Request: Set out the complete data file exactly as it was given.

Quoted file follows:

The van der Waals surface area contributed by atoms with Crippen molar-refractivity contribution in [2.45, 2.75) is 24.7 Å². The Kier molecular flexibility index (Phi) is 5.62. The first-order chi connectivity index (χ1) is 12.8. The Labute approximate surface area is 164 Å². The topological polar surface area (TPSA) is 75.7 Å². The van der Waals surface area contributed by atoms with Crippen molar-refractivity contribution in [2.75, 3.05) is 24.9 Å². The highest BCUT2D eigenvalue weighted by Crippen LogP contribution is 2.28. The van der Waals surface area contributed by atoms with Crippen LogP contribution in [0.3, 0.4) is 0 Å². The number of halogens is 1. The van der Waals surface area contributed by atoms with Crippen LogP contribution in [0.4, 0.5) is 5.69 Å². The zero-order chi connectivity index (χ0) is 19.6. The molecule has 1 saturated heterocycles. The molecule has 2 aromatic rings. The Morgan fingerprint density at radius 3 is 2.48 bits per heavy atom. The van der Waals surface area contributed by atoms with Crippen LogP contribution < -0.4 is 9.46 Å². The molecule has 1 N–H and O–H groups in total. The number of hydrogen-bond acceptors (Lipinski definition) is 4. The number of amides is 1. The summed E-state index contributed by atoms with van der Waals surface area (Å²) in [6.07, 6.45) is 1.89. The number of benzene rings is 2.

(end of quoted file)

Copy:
The van der Waals surface area contributed by atoms with Crippen molar-refractivity contribution in [2.45, 2.75) is 24.7 Å². The Kier molecular flexibility index (Phi) is 5.62. The first-order chi connectivity index (χ1) is 12.8. The Labute approximate surface area is 164 Å². The topological polar surface area (TPSA) is 75.7 Å². The van der Waals surface area contributed by atoms with Crippen molar-refractivity contribution in [2.75, 3.05) is 24.9 Å². The highest BCUT2D eigenvalue weighted by Crippen LogP contribution is 2.28. The van der Waals surface area contributed by atoms with Crippen LogP contribution in [0.3, 0.4) is 0 Å². The number of halogens is 1. The van der Waals surface area contributed by atoms with Crippen LogP contribution in [0.4, 0.5) is 5.69 Å². The zero-order chi connectivity index (χ0) is 19.6. The molecule has 1 saturated heterocycles. The molecule has 2 aromatic rings. The Morgan fingerprint density at radius 3 is 2.48 bits per heavy atom. The van der Waals surface area contributed by atoms with Crippen LogP contribution < -0.4 is 9.46 Å². The molecule has 1 N–H and O–H groups in total. The number of hydrogen-bond acceptors (Lipinski definition) is 4. The number of amides is 1. The summed E-state index contributed by atoms with van der Waals surface area (Å²) in [6.07, 6.45) is 1.89. The number of benzene rings is 2.